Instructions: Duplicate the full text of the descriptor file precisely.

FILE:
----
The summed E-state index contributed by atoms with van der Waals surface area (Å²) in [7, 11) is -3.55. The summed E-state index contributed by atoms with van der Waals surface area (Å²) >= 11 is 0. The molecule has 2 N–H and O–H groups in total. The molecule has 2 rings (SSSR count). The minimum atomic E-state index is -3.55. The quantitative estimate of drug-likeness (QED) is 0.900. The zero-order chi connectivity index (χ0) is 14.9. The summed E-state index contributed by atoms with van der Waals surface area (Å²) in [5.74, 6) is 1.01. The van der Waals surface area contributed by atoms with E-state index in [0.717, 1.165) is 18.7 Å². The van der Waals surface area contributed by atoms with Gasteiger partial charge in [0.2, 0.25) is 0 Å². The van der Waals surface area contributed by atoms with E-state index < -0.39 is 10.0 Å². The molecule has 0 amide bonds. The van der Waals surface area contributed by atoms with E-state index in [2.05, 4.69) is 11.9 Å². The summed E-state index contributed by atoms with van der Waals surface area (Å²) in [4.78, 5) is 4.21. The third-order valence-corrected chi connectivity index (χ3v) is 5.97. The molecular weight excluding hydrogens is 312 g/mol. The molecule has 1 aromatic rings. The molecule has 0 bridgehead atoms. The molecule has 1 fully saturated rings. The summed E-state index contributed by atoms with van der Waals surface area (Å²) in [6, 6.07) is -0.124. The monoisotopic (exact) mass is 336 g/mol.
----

The summed E-state index contributed by atoms with van der Waals surface area (Å²) in [7, 11) is -3.55. The summed E-state index contributed by atoms with van der Waals surface area (Å²) >= 11 is 0. The molecule has 2 N–H and O–H groups in total. The molecule has 2 rings (SSSR count). The minimum atomic E-state index is -3.55. The quantitative estimate of drug-likeness (QED) is 0.900. The zero-order chi connectivity index (χ0) is 14.9. The summed E-state index contributed by atoms with van der Waals surface area (Å²) in [5.74, 6) is 1.01. The van der Waals surface area contributed by atoms with E-state index in [0.717, 1.165) is 18.7 Å². The van der Waals surface area contributed by atoms with Gasteiger partial charge in [0.2, 0.25) is 0 Å². The van der Waals surface area contributed by atoms with E-state index < -0.39 is 10.0 Å². The molecule has 0 amide bonds. The van der Waals surface area contributed by atoms with E-state index in [2.05, 4.69) is 11.9 Å². The summed E-state index contributed by atoms with van der Waals surface area (Å²) in [4.78, 5) is 4.21. The third-order valence-corrected chi connectivity index (χ3v) is 5.97. The molecular weight excluding hydrogens is 312 g/mol. The molecule has 1 aromatic rings. The molecule has 0 bridgehead atoms. The molecule has 1 fully saturated rings. The summed E-state index contributed by atoms with van der Waals surface area (Å²) in [6, 6.07) is -0.124. The monoisotopic (exact) mass is 336 g/mol.